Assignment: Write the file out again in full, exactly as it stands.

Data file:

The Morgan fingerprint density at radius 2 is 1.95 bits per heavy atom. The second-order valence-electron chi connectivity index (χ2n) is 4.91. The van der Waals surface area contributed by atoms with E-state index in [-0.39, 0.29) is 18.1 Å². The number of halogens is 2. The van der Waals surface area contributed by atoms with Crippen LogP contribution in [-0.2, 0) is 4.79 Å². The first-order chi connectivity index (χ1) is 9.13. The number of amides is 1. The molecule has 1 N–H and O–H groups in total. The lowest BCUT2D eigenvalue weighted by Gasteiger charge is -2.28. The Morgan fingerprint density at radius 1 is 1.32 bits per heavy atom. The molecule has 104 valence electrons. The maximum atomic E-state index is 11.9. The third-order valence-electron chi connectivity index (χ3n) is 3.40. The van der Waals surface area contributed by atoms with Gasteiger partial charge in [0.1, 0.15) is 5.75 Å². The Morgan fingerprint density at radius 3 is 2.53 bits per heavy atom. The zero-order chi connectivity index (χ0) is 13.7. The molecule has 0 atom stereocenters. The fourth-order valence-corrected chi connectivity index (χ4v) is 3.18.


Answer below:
The Morgan fingerprint density at radius 2 is 1.95 bits per heavy atom. The second-order valence-electron chi connectivity index (χ2n) is 4.91. The van der Waals surface area contributed by atoms with E-state index in [-0.39, 0.29) is 18.1 Å². The number of halogens is 2. The van der Waals surface area contributed by atoms with Crippen LogP contribution in [-0.2, 0) is 4.79 Å². The first-order chi connectivity index (χ1) is 9.13. The number of amides is 1. The molecule has 1 N–H and O–H groups in total. The lowest BCUT2D eigenvalue weighted by Gasteiger charge is -2.28. The Morgan fingerprint density at radius 1 is 1.32 bits per heavy atom. The molecule has 104 valence electrons. The maximum atomic E-state index is 11.9. The third-order valence-electron chi connectivity index (χ3n) is 3.40. The van der Waals surface area contributed by atoms with Gasteiger partial charge in [0.1, 0.15) is 5.75 Å². The Morgan fingerprint density at radius 3 is 2.53 bits per heavy atom. The zero-order chi connectivity index (χ0) is 13.7. The molecule has 0 atom stereocenters. The fourth-order valence-corrected chi connectivity index (χ4v) is 3.18.